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Bun's Books

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All the Single Ladies: Unmarried Women and the Rise of an Independent Nation
Rebecca Traister
Women's Work: The First 20,000 Years - Women, Cloth, and Society in Early Times - Elizabeth Wayland Barber Extremely readable and still scholarly overview of women's textile work from the Stone Age through to the very early Iron Age in Eurasia. Fascinating information about all sorts of wonderful things. The nature of women's work, what textiles tell us about women's social roles in different ages and societies, the development and spread of various techniques and materials and what that spread can tell us about the movement and status of different peoples in the ancient world. The uses of cloth and clothing to send social signals, in religious observances, in diplomacy and trade.

The most wonderful thing about this book is that all of this information is firmly rooted in the evidence of real textiles, loom weights, texts, sculptures, account records, wall paintings, recreations of historical textiles and techniques and so on. So much of the traditional work of women doesn't precisely leave a record graven in stone. As a consequence the subject of women's work gives rise to huge temptations to speculate in advance of the evidence or even in the absence of evidence altogether.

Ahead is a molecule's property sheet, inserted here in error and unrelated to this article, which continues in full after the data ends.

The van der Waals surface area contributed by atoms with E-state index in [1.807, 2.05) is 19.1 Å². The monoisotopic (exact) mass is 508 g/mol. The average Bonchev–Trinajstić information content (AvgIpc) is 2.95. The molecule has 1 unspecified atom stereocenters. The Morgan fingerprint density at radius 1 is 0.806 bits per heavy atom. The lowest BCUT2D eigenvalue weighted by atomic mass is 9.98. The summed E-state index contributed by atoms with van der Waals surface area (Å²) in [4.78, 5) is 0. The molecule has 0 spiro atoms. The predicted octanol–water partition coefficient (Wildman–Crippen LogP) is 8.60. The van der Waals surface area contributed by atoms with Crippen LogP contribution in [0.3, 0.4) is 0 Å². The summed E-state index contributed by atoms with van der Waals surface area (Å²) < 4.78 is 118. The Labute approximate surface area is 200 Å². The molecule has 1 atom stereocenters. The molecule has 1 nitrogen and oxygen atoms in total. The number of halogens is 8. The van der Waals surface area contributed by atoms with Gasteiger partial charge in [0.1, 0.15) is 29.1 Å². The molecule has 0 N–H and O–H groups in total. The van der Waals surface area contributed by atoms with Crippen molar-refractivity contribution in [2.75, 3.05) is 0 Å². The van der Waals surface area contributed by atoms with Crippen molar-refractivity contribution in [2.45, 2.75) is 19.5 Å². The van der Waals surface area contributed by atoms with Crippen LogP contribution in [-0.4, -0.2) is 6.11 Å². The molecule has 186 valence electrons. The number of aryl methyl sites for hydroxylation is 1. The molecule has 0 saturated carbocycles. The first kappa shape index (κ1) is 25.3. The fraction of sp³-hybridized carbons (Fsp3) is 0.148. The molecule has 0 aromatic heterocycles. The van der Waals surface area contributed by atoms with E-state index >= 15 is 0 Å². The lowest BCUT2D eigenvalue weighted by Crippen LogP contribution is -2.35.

Given some of the patronising tosh that has been said about women's work in the past I do understand how tempting it can be to make a large cake from a small bit of flour. One longs to create a different fantasy if only to combat the old ones. But understanding how tempting it can be makes me appreciate Barber even more, how she teases real information and knowledge out of such small details as the orientation of fallen loom weights, and how if she can't find evidence she doesn't make stuff up.

Its worth reading the book for her discussion of methodology alone; how to seek and organize evidence for the more ephemeral occupations like clothmaking, cooking, music, dance. I am deeply impressed by the mountain of hard thoughtful work on which this book is perched. At the same time, as I said its still very readable - another considerable achievement - when someone is so close to so many tiny details its impressive to be able to pull back and tell a coherent and interesting story about them.

My enjoyment of this book is partly due to my deep interest in the subject matter, but I highly recommend it to anyone.